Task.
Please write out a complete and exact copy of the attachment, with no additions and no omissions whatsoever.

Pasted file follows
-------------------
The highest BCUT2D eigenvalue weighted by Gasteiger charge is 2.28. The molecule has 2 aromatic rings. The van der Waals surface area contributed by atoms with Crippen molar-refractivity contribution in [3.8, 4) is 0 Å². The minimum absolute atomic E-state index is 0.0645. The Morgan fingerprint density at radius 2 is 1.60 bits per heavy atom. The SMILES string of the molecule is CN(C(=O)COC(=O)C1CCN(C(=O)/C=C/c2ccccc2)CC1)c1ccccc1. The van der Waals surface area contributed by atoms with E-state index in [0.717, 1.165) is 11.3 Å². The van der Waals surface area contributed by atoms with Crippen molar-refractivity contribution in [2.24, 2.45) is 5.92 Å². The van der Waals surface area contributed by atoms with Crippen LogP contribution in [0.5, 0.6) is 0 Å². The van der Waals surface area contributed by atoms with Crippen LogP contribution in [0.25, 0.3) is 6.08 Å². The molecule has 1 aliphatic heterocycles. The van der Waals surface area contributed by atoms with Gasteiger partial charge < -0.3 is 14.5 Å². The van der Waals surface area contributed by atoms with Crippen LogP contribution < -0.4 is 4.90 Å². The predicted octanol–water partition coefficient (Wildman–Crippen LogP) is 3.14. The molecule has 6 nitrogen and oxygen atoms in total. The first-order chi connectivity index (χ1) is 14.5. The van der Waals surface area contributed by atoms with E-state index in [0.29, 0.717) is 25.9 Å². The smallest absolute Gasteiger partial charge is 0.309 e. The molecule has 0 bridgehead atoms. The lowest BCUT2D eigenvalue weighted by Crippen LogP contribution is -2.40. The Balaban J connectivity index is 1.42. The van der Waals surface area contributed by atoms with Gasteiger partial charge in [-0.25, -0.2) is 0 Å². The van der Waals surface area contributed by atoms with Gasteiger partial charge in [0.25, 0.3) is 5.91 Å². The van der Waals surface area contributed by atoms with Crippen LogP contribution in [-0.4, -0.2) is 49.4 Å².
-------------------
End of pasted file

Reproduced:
The highest BCUT2D eigenvalue weighted by Gasteiger charge is 2.28. The molecule has 2 aromatic rings. The van der Waals surface area contributed by atoms with Crippen molar-refractivity contribution in [3.8, 4) is 0 Å². The minimum absolute atomic E-state index is 0.0645. The Morgan fingerprint density at radius 2 is 1.60 bits per heavy atom. The SMILES string of the molecule is CN(C(=O)COC(=O)C1CCN(C(=O)/C=C/c2ccccc2)CC1)c1ccccc1. The van der Waals surface area contributed by atoms with E-state index in [0.717, 1.165) is 11.3 Å². The van der Waals surface area contributed by atoms with Crippen molar-refractivity contribution in [2.24, 2.45) is 5.92 Å². The van der Waals surface area contributed by atoms with Crippen LogP contribution in [0.5, 0.6) is 0 Å². The van der Waals surface area contributed by atoms with Crippen LogP contribution in [0.25, 0.3) is 6.08 Å². The molecule has 1 aliphatic heterocycles. The van der Waals surface area contributed by atoms with Gasteiger partial charge < -0.3 is 14.5 Å². The van der Waals surface area contributed by atoms with Crippen LogP contribution < -0.4 is 4.90 Å². The predicted octanol–water partition coefficient (Wildman–Crippen LogP) is 3.14. The molecule has 6 nitrogen and oxygen atoms in total. The first-order chi connectivity index (χ1) is 14.5. The van der Waals surface area contributed by atoms with E-state index in [0.29, 0.717) is 25.9 Å². The smallest absolute Gasteiger partial charge is 0.309 e. The molecule has 0 bridgehead atoms. The lowest BCUT2D eigenvalue weighted by Crippen LogP contribution is -2.40. The Balaban J connectivity index is 1.42. The van der Waals surface area contributed by atoms with Gasteiger partial charge in [-0.25, -0.2) is 0 Å². The van der Waals surface area contributed by atoms with Gasteiger partial charge in [0.25, 0.3) is 5.91 Å². The van der Waals surface area contributed by atoms with Crippen LogP contribution in [-0.4, -0.2) is 49.4 Å².